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Sewing from the time she could tie her shoes

Gresham seamstress talks of increasing need for alteration shops


Photo Credit: OUTLOOK PHOTO: JIM CLARK - Michelle Davis, owner of Custom Fit by Michelle has spent nearly 30 years in sewing and alterations shops. She specializes in wedding and formal wear.

An old Singer pedal sewing machine sits in Michelle Davis’s alterations shop, signifying a time in the early 1990s when tailors and seamstresses were in high demand.

Yet, for a craft that seems to have fallen by the wayside, sewing still plays an important role in any community, says Davis, seamstress and owner of Custom Fit by Michelle on Gresham’s Main Street.

“So many kids today cannot sew on a button,” said Glenna Patton, Davis’s mother who works alongside her.

“My mom’s actually the one who taught me to sew,” said Davis, a native of Gresham. “She was a home economics teacher so I think I learned from the best.”

Davis, who has been in the business for nearly 30 years, started sewing before starting kindergarten.

“As a child I thought everyone could sew,” she said.

By age 4, Davis was making clothes for her dolls and at 16 was being trained to run a shop.

“Sewing is just something I fell into,” she said. “It comes so easily and naturally for me.”

Davis took costume making classes in 1989 and ‘90 at Mt. Hood Community College and studied draping and pattern making at the Portland Art Institute for a year.

She opened Custom Fit in 2000, providing full services including alterations to any wardrobe item, zipper replacements, custom-made garments, hemming, repairs and more.

Set among fabrics and thread spools in every color are an array of machines in her workroom.

They range from a serger machine used for edging, hemming and seaming, to a Singer, used to mend jeans and Carhartt material.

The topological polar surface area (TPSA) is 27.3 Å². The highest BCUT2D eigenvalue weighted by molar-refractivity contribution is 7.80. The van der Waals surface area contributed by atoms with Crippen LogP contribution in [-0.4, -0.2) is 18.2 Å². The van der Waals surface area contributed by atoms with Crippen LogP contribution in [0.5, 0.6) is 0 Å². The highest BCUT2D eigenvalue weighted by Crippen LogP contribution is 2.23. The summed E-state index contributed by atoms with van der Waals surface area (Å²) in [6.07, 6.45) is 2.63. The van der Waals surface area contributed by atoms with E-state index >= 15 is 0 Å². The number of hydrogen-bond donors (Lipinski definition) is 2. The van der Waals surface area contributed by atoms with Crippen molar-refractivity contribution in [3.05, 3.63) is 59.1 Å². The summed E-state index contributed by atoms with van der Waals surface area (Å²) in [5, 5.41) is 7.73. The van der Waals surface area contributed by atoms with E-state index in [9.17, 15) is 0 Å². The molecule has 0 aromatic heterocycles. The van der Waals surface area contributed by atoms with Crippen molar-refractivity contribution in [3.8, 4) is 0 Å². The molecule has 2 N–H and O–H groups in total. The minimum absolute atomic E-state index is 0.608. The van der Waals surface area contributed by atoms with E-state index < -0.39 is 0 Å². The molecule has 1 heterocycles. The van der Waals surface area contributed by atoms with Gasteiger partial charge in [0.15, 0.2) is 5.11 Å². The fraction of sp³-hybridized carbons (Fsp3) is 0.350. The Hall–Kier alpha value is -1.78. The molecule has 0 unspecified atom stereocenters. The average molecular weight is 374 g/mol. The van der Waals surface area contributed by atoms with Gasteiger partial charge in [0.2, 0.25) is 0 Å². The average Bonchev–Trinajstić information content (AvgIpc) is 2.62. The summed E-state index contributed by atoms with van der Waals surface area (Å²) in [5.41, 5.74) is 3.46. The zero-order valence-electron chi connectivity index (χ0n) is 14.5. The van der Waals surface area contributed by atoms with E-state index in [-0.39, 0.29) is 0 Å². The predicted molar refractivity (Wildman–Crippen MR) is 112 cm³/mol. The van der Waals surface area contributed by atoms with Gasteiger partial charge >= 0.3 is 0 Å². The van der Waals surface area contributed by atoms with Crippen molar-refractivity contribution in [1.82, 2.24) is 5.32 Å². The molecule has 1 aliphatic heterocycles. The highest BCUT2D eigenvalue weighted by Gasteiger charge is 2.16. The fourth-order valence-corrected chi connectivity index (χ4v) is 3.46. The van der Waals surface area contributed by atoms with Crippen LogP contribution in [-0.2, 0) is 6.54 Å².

“This old machine will go through denim like butter,” she said.

Throughout her career, Davis has worked on everything from prom dresses to military uniforms to pirate costumes, but she especially likes working on bridal gowns.

Photo Credit: OUTLOOK PHOTO: JIM CLARK - Davis bustles the back of a wedding dress, making the gown look fuller for the bride-to-be.

“During wedding season there are so many gowns in here you can’t get through,” she said.

Apart from her sister’s wedding dress and her own, Davis has created gowns for women of all ages, some as young as 18 and some who are 70.

“I really don’t think there is a target market in this business,” she said.

In the fall, school clothes that need hemming are a common sight in the shop while November brings in suits of business men and women.

Later into the year, custom made wedding dress requests start pouring in and in April alterations for prom dresses start to stack up.

Others come in for unique custom costume design for events like Comic-Con, Davis said.

“I think when people come in here, they see we’re not just for alterations,” she said. “This opens up a whole new door for them than just buying something off the rack.”

One day, Davis hopes to move more toward custom design.

She said any girl can go to a store and spend $20 on a skirt, but you can make your own for $6 to $10. “And it will fit,” she said. “You can definitely have a unique wardrobe if you can sew.”

But Davis said, something she attributes to a lack of home economics classes in schools. The Gresham-Barlow School District cut the program after 1989, the year Davis graduated, she said.

And with a growing demand for alterations in the Gresham area, Davis said all the shops in town are very busy.

“It’s so important because there’s so many people out there that need this service done and don’t know how to do it.”

Even though Davis has passed the craft on to her children, she is still the go-to family seamstress.

Whether it is a ball gown for a bride-to-be or a Halloween costume for a family member, sewing is Davis’s life.

Though fully functioning, her antique Singer now rests on display for an older generation of customers who reminisce about the machines they learned to sew on.

“Not everyone can sew forever,” she said. But for Davis, it doesn’t look like that will be changing anytime soon.




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